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Low-voiced men love ’em and leave ’em, yet still attract more women: study

Oct. 16, 2013
Courtesy of McMaster University
and World Science staff

Low-voiced men have an edge in at­tract­ing wom­en, even though wom­en know they’re un­likely to stick around long, ac­cord­ing to re­search­ers.

The sci­en­tists found in a study that wom­en were more at­tracted to men with mas­cu­line voices, at least for short-term rela­t­ion­ships. Those men were al­so seen as more likely to cheat and un­suit­a­ble for a long­er rela­t­ion­ship and mar­riage.

The stu­dy, pub­lished on­line in the jour­nal Per­son­al­ity and In­di­vid­ual Dif­fer­ences, of­fers in­sight in­to the ev­o­lu­tion of the voice and how we choose our mates, the re­search­ers said.

“The sound of some­one’s voice can af­fect how we think of them,” ex­plained lead au­thor Jil­lian O’­Con­nor, a post­doc­tor­al fel­low at Mc­Mas­ter Uni­vers­ity in Can­a­da. “Un­til now, it’s been un­clear why wom­en would like the voices of men who might cheat. But we found that the more wom­en thought these men would cheat, the more they were at­tracted to them for a brief rela­t­ion­ship when they are less wor­ried about fi­del­ity.”

For the stu­dy, 87 wom­en lis­tened to men’s voices that were ma­ni­pu­lated elec­tron­ic­ally to sound high­er or low­er, and then chose who they thought was more likely to cheat on their ro­mantic part­ner.

Re­search­ers al­so asked the par­ti­ci­pants to choose the voice they thought was more at­trac­tive for a long-term ver­sus a short-term rela­t­ion­ship.

“From an ev­o­lu­tion­ary per­spec­tive, these per­cep­tions of fu­ture sex­u­al infi­del­ity may be adap­tive,” that is, they may have been use­ful for hu­man an­ces­tors whose re­pro­duc­tive be­hav­ior shaped our spe­cies, said Mc­Mas­ter’s Da­vid Fein­berg, who col­la­bo­rat­ed with O’­Con­nor.

“The con­se­quenc­es of infi­del­ity are very high wheth­er it is emo­tion­al or fi­nan­cial and this re­search sug­gests that hu­mans have evolved as a pro­tec­tion mech­an­ism to avoid long-term part­ners who may cheat,” he said.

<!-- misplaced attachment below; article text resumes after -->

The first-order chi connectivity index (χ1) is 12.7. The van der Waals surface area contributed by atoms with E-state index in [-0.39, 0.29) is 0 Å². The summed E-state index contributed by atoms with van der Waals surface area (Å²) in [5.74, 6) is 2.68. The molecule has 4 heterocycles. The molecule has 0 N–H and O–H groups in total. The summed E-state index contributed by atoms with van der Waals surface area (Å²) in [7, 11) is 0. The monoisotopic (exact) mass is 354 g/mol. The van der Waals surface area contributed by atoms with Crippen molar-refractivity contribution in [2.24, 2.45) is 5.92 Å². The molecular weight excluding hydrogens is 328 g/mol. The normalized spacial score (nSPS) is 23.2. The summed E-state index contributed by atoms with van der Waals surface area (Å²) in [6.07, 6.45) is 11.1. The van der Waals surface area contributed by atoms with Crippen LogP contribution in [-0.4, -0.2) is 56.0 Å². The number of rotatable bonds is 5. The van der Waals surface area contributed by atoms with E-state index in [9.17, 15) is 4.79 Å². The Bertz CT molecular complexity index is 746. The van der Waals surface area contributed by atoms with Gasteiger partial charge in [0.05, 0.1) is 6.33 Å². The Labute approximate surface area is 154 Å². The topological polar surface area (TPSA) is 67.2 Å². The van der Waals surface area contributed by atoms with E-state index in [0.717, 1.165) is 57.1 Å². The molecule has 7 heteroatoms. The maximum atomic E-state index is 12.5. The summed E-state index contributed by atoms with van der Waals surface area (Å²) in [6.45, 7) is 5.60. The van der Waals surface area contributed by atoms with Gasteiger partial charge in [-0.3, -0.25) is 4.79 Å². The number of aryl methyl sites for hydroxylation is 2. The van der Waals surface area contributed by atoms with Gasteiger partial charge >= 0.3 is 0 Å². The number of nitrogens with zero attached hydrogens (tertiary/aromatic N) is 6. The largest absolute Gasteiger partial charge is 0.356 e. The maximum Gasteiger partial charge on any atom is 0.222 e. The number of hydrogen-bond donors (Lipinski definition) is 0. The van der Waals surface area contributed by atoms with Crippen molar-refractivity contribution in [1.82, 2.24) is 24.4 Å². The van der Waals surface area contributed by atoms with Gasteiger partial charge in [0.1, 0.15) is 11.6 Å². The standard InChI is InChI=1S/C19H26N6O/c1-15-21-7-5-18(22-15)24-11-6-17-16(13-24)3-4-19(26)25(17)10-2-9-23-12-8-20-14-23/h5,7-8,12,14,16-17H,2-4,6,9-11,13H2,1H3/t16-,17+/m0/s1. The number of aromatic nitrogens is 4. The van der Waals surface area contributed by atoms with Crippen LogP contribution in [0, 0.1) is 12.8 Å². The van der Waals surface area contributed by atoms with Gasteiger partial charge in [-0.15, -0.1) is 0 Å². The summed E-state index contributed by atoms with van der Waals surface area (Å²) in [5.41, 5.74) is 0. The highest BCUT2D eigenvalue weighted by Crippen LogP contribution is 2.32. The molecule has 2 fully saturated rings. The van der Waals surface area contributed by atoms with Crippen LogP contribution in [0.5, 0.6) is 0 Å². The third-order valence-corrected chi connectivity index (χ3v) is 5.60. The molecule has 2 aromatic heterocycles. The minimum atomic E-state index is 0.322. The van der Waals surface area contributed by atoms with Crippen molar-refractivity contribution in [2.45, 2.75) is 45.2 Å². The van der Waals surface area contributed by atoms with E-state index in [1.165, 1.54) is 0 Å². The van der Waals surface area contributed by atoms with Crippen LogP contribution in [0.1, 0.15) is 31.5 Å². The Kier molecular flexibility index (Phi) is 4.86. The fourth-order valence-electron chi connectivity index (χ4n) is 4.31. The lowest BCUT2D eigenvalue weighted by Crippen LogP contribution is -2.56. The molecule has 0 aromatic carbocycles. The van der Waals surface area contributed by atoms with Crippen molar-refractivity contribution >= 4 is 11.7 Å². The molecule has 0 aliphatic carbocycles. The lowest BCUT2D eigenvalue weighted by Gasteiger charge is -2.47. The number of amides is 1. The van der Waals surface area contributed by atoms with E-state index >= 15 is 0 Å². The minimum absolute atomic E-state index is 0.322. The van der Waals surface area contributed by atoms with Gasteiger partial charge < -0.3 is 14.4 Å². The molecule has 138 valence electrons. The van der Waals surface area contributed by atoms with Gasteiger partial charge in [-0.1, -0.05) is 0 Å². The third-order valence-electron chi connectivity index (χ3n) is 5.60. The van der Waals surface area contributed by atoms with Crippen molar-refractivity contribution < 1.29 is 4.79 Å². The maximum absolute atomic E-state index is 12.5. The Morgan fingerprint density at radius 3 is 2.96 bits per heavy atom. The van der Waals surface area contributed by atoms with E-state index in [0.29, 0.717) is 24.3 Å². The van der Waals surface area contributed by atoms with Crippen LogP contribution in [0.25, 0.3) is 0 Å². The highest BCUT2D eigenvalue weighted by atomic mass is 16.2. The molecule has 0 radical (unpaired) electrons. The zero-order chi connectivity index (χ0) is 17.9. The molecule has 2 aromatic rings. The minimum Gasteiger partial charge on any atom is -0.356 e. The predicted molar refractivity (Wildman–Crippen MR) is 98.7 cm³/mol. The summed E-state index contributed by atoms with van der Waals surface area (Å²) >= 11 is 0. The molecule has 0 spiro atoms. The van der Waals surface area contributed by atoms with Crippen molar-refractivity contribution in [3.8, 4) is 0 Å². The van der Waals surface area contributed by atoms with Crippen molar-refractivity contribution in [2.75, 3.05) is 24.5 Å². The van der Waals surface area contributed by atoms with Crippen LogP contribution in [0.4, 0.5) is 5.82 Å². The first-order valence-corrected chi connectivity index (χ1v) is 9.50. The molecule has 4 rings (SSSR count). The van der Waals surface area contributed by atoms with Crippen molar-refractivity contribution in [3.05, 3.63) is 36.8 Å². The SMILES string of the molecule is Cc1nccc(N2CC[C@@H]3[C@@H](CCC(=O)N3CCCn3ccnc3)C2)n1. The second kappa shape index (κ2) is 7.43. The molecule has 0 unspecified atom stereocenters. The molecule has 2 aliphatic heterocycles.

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Men with low voices have an edge in attracting women, even though women know they’re unlikely to stick around long, according to researchers. The scientists found in a study that women were more attracted to men with masculine voices, at least for short-term relationships. Those men were also seen as more likely to cheat and unsuitable for a longer relationship and marriage. The study, published online in the journal Personality and Individual Differences, offers insight into the evolution of the human voice and how we choose our mates, the researchers said. “The sound of someone’s voice can affect how we think of them,” explained lead author Jillian O’Connor, a postdoctoral fellow at McMaster University in Canada. “Until now, it’s been unclear why women would like the voices of men who might cheat. But we found that the more women thought these men would cheat, the more they were attracted to them for a brief relationship when they are less worried about fidelity.” For the study, 87 women listened to men’s voices that were manipulated electronically to sound higher or lower, and then chose who they thought was more likely to cheat on their romantic partner. Researchers also asked the participants to choose the voice they thought was more attractive for a long-term versus a short-term relationship. “From an evolutionary perspective, these perceptions of future sexual infidelity may be adaptive,” that is, they may have played a useful role in human ancestors whose reproductive behavior shaped our species, said McMaster’s David Feinberg, who collaborated with O’Connor. “The consequences of infidelity are very high whether it is emotional or financial and this research suggests that humans have evolved as a protection mechanism to avoid long-term partners who may cheat,” he said.